Jesus now calls upon an observation that Helen has made. She has observed that wedged in between the attitudes of an individual’s parents and the attitudes that individual holds now lies a crucial middle term: the individual’s own choice. Only those parental attitudes the individual votes to retain are in fact retained. Those he vetoes disappear from his belief system. Real causation, then, lies in that middle term—in the hands of the individual himself.
Bill has not retained his parents political beliefs, in spite of the particular kind of newspapers that constituted their own reading matter in this area. The reason why he could do this was because he believed he was free in this area.
Now Jesus provides a specific example from Bill’s own life. Bill chose against his parents’ political beliefs, even while surrounded by newspapers that reinforced those beliefs. This proves that he possesses the very power that Jesus is talking about—the power to veto or to retain. And this power means that he is free to veto even his parents’ seemingly weightier beliefs about his lack of worth.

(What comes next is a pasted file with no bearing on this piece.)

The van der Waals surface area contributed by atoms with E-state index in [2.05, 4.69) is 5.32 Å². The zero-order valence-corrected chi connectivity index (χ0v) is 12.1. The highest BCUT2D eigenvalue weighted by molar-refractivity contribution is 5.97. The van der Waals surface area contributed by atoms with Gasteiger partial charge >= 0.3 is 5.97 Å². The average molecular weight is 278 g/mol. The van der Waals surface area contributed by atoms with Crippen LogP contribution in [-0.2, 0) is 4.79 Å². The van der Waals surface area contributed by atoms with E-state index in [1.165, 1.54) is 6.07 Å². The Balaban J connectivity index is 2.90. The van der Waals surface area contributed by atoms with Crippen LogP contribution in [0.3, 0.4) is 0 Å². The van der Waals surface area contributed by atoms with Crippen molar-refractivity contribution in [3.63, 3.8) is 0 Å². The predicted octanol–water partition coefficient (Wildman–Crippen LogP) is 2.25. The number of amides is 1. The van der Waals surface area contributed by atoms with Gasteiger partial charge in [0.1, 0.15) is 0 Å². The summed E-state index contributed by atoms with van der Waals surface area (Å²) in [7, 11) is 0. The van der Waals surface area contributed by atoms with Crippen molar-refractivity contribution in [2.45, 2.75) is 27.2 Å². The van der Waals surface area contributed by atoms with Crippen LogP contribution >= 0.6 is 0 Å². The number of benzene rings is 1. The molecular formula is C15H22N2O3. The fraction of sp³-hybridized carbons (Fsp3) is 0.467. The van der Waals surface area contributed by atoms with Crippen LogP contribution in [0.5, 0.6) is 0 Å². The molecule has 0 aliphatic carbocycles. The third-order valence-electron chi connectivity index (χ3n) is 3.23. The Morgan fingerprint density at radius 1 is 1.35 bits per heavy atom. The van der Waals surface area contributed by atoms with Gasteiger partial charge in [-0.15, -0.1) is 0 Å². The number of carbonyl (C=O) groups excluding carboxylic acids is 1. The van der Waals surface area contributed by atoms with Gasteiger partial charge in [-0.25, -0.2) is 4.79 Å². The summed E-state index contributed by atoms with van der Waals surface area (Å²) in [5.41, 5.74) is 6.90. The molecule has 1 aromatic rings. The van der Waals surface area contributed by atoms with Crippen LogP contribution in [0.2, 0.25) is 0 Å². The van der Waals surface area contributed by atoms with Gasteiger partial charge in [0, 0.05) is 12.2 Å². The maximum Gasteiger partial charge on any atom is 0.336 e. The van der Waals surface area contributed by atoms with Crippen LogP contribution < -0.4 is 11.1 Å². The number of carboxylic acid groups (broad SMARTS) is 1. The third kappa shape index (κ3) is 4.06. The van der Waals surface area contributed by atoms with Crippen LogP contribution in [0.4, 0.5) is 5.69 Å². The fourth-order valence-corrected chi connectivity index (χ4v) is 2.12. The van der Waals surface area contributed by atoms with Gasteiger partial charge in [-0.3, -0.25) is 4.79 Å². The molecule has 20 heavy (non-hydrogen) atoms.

“Eager to accept their misperception”
There must be some acute problem of his own that would make him so eager to accept their misperception of his own worth.
Having established that Bill must have voted to retain his parents’ “misperception of his own worth,” Jesus now zeroes in on the real question: Why on earth would Bill do such a thing? The only reasonable explanation is that Bill must have “some acute problem of his own.” Now we are down to the heart of the matter: There is something wrong inside Bill that leads him to embrace his parents’ poor evaluations of him. What can that thing be?
This tendency can always be regarded as punitive.